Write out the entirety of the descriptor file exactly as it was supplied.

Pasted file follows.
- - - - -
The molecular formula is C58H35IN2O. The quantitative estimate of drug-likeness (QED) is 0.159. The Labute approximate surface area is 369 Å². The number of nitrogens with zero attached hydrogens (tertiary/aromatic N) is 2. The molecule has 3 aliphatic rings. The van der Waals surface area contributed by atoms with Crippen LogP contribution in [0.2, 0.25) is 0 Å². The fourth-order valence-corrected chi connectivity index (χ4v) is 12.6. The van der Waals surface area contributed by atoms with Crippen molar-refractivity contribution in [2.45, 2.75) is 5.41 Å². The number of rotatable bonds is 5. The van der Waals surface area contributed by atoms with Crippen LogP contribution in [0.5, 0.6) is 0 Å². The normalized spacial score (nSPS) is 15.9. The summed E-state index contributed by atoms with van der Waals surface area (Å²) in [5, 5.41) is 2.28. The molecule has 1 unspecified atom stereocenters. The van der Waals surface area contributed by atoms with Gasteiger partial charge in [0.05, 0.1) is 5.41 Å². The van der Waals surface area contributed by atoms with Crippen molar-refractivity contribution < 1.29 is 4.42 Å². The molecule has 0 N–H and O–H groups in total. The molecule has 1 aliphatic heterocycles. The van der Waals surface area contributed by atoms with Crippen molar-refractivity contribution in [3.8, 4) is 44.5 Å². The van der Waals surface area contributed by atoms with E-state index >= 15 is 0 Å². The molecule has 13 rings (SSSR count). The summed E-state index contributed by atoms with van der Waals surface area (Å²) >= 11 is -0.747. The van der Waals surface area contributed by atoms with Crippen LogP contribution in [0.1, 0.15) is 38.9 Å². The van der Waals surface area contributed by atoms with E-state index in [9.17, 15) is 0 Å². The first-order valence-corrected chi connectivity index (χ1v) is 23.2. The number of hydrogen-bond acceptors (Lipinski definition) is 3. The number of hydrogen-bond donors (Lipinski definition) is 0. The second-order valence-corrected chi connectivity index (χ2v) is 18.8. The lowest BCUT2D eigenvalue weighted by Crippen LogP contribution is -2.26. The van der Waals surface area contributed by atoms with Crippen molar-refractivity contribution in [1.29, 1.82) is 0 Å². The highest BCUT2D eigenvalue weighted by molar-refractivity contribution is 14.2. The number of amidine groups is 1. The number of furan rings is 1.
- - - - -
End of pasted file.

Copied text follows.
The molecular formula is C58H35IN2O. The quantitative estimate of drug-likeness (QED) is 0.159. The Labute approximate surface area is 369 Å². The number of nitrogens with zero attached hydrogens (tertiary/aromatic N) is 2. The molecule has 3 aliphatic rings. The van der Waals surface area contributed by atoms with Crippen LogP contribution in [0.2, 0.25) is 0 Å². The fourth-order valence-corrected chi connectivity index (χ4v) is 12.6. The van der Waals surface area contributed by atoms with Crippen molar-refractivity contribution in [2.45, 2.75) is 5.41 Å². The number of rotatable bonds is 5. The van der Waals surface area contributed by atoms with Crippen LogP contribution in [0.5, 0.6) is 0 Å². The normalized spacial score (nSPS) is 15.9. The summed E-state index contributed by atoms with van der Waals surface area (Å²) in [5, 5.41) is 2.28. The molecule has 1 unspecified atom stereocenters. The van der Waals surface area contributed by atoms with Gasteiger partial charge in [0.05, 0.1) is 5.41 Å². The van der Waals surface area contributed by atoms with Crippen molar-refractivity contribution < 1.29 is 4.42 Å². The molecule has 0 N–H and O–H groups in total. The molecule has 1 aliphatic heterocycles. The van der Waals surface area contributed by atoms with Crippen molar-refractivity contribution in [3.8, 4) is 44.5 Å². The van der Waals surface area contributed by atoms with E-state index >= 15 is 0 Å². The molecule has 13 rings (SSSR count). The summed E-state index contributed by atoms with van der Waals surface area (Å²) >= 11 is -0.747. The van der Waals surface area contributed by atoms with Crippen LogP contribution in [0.1, 0.15) is 38.9 Å². The van der Waals surface area contributed by atoms with E-state index in [9.17, 15) is 0 Å². The first-order valence-corrected chi connectivity index (χ1v) is 23.2. The number of hydrogen-bond acceptors (Lipinski definition) is 3. The number of hydrogen-bond donors (Lipinski definition) is 0. The second-order valence-corrected chi connectivity index (χ2v) is 18.8. The lowest BCUT2D eigenvalue weighted by Crippen LogP contribution is -2.26. The van der Waals surface area contributed by atoms with Crippen molar-refractivity contribution in [1.29, 1.82) is 0 Å². The highest BCUT2D eigenvalue weighted by molar-refractivity contribution is 14.2. The number of amidine groups is 1. The number of furan rings is 1.